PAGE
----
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Old 01-17-2013, 03:28 PM   #26
because I can
Joined: Sep 2010
Location: San Francisco Bay area
Oddometer: 9,116
Replace the battery? Go to Radio Shack and get a cheap multimeter. Check batt voltage at the battery. Hit the starter. If the batt voltage drops very much below ten volts THEN you need a new battery. Static battery voltage is almost a useless test. Most bad batteries will charge up to 13 volts but can't deal with any load. More expensive multimeters have an amp gauge but in a lot of cases a test light will do the job of an amp meter. That or a voltage drop test which in many ways is the same thing as a amp draw test.

Check and clean your connectors? Don't forget to check the wires too! Worn insulation. Just that tiny nick right were it happens to be rubbing on something? If it's a hot wire that IS at least part of the trouble. Are the wires hard right by the connectors for an inch or two or even further up the wire? The wire has been over loaded and needs replacing. Wires that have been too hot don't carry an electrical load like they should. Your bike has a few electrical wires that get over heated regularly. Namely the B+and auxiliary diode board ground wires. Typically, they need replaced every 25K to 50k miles if you want to maintain optimum charging.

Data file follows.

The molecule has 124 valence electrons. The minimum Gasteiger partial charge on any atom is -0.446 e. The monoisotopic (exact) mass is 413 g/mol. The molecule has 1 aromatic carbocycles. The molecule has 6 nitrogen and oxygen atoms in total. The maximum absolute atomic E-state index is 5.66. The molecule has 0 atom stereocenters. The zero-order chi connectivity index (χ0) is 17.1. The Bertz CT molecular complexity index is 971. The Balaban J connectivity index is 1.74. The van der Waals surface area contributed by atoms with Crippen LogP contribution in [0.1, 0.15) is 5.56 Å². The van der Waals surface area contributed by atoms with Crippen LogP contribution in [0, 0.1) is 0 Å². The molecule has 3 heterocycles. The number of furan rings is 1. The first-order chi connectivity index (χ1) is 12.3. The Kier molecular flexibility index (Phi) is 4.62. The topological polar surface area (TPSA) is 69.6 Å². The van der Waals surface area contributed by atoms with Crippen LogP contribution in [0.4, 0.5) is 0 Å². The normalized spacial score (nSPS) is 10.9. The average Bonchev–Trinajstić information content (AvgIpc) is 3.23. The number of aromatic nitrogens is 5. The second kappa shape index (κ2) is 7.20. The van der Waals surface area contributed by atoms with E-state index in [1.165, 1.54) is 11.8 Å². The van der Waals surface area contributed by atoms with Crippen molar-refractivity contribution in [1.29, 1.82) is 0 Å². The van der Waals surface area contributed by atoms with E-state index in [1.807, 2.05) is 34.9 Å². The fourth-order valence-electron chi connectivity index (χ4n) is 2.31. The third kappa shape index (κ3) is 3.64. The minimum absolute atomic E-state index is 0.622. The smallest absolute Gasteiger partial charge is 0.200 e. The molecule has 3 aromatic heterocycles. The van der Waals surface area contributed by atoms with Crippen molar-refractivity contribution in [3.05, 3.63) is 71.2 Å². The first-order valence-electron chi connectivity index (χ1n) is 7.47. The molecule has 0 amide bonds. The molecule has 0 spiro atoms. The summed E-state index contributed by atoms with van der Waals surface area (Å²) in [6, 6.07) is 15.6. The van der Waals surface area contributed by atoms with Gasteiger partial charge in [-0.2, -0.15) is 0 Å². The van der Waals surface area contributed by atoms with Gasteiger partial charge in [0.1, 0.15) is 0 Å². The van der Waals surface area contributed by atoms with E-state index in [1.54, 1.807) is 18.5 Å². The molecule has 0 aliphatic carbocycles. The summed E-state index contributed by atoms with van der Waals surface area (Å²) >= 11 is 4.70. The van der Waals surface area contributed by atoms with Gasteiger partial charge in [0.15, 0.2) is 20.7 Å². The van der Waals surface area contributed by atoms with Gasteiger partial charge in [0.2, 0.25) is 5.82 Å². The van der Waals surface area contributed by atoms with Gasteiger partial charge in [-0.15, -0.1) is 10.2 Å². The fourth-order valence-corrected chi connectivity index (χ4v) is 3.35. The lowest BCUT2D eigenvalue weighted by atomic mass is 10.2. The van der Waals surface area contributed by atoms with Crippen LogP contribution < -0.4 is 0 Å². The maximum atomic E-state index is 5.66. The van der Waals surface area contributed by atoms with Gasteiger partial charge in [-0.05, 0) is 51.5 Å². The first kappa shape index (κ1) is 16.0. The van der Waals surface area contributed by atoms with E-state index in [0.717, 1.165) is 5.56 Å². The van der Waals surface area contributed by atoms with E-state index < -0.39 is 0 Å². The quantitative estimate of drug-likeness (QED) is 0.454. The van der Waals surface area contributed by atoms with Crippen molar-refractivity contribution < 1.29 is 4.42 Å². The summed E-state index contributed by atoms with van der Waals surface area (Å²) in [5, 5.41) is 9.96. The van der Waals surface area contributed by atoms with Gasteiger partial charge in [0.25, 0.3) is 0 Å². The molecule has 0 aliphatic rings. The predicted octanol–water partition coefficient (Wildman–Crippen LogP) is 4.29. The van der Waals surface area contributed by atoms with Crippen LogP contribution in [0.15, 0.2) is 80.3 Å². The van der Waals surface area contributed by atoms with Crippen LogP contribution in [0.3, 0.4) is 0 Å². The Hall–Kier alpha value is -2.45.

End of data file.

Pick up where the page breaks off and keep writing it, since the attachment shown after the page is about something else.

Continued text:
Static testing rotors? If it tested open it's open but they are very often bad and still test good. How? The centrifugal force of spinning moves things! A good connection can open up when it is spinning or some of the wires can rub together and cause a coil to coil short thusly taking part of the winding out of the equation. Some people advise that if the charge light is coming on it can't be the rotor. Wrong!

Brushes usually last well over 100,000 miles from what I have seen. I have never seen a rotor's slip rings that need cleaning if the brushes were good. I guess if it sat for a long time or was hardly ever ridden?

Good luck!

supershaft screwed with this post 01-17-2013 at 03:49 PM
supershaft is offline   Reply With Quote